Sunday – March 5, 2017 Genesis 30 :25-43 “Jacob Gets Laban’s Goat”

Sunday – March 5, 2017 – Read the Word on Worship

Sunday – March 5, 2017 Genesis 30 :25-43 “Jacob Gets Laban’s Goat” from Sunrise Community Church on Vimeo.

Problems viewing?


Word On Worship – Sunday – March 5, 2017 Download / Print

Genesis 30:33
So my honesty will answer for me later, when you come concerning my wages.”

America takes pride in the “self‑made man.” The American dream is that if you work hard and smart enough, you can pull yourself up by your own bootstraps and make a fortune. But the teaching of the Bible is clear: Prosperity comes from the Lord, not from our ingenuity, hard work, or lucky breaks. If we prosper, it is because God has prospered us. We don’t have anything except that which we’ve been given by the Lord. All we have belongs to Him and must be used as He directs.

The Bible commends hard work. But even when we work hard, we need to realize that any success we enjoy comes from the Lord, not from our hard work. Let’s face it, some people work hard all their lives and never get rich. And while integrity is important for our testimony as God’s people, rather than fostering success, integrity often militates against it. The scoundrel often prospers, while the man of integrity misses out on some easy money. So the bottom line is always the same: Prosperity comes from the Lord alone.

This applies to us as well. It’s the principle of stewardship, that we are not owners of anything, but only managers. God owns it all and as owner, He directs how it should be used. We tend to think that whatever we have is ours because we worked hard for it, and so we have the right to spend it as we please. If we’re real generous, we’ll give God ten percent. Then we squander the rest on ourselves. Perhaps we may try to excuse our deceitfulness by insisting that we live in a “crooked and perverse generation” (Phil 2:15). We have come to believe that the only way to survive in such a society is to out-con the cons. Jacob may well have thus satisfied his conscience, reminding himself of the fact that Laban could not be dealt with on a straightforward basis.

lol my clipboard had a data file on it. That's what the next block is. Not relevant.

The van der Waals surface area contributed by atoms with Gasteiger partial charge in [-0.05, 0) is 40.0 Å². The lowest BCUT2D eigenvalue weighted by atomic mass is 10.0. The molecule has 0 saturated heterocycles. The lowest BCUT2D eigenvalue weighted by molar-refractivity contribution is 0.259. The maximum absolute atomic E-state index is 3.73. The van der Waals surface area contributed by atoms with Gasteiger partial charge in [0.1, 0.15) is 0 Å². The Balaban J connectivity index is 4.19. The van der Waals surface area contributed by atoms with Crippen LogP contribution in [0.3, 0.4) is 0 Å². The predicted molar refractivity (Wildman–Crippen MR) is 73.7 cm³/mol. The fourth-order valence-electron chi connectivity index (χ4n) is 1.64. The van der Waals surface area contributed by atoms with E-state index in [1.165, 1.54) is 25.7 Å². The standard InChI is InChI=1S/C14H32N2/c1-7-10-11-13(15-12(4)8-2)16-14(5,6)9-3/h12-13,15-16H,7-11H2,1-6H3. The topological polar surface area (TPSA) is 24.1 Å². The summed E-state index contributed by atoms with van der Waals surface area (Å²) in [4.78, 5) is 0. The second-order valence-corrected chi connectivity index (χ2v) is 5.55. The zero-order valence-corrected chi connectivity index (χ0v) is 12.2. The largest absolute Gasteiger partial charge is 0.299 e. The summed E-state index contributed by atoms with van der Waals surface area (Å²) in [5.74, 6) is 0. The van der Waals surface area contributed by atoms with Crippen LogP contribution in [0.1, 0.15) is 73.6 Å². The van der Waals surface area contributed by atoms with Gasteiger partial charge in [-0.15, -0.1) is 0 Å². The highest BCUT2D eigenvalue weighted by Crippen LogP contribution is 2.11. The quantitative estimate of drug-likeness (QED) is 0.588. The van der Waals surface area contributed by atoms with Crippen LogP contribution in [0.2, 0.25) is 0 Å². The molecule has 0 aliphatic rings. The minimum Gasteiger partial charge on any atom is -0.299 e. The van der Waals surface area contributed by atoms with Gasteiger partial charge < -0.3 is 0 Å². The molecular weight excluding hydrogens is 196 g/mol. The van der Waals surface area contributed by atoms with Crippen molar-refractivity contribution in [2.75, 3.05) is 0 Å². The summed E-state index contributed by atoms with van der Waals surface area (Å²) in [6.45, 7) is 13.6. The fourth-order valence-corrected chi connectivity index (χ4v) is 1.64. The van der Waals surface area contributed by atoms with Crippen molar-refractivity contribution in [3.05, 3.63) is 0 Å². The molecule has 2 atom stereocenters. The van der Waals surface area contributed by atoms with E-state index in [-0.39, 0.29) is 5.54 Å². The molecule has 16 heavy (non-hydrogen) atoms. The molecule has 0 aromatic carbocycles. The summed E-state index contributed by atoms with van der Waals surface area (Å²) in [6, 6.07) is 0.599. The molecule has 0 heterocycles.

Many of us, like Jacob, fail to “adorn the doctrine of God” (Titus 2:10) in our work lives. We enter into an agreement with our employer but then conclude that he is not as interested in our future as we are. We begin to look out for our own interests at the expense of our boss. We begin to spend an enormous portion of our time trying to figure out how we can get more of what belongs to the company. Rather than working diligently and leaving our well-being in God’s hands, we take matters into our own hands. While we may, like Jacob, stay within the letter of the law, we get ahead at the expense of another. Such conduct is not to the glory of God. Such does not “seek first the kingdom of God” (Matthew 6:33). May God enable us to trust in Him and in His grace rather than in our schemes and in the work of our hands.

Sunday – February 16, 2014 Judges 10:1 – 12:15 “Jephthah: I Said What?”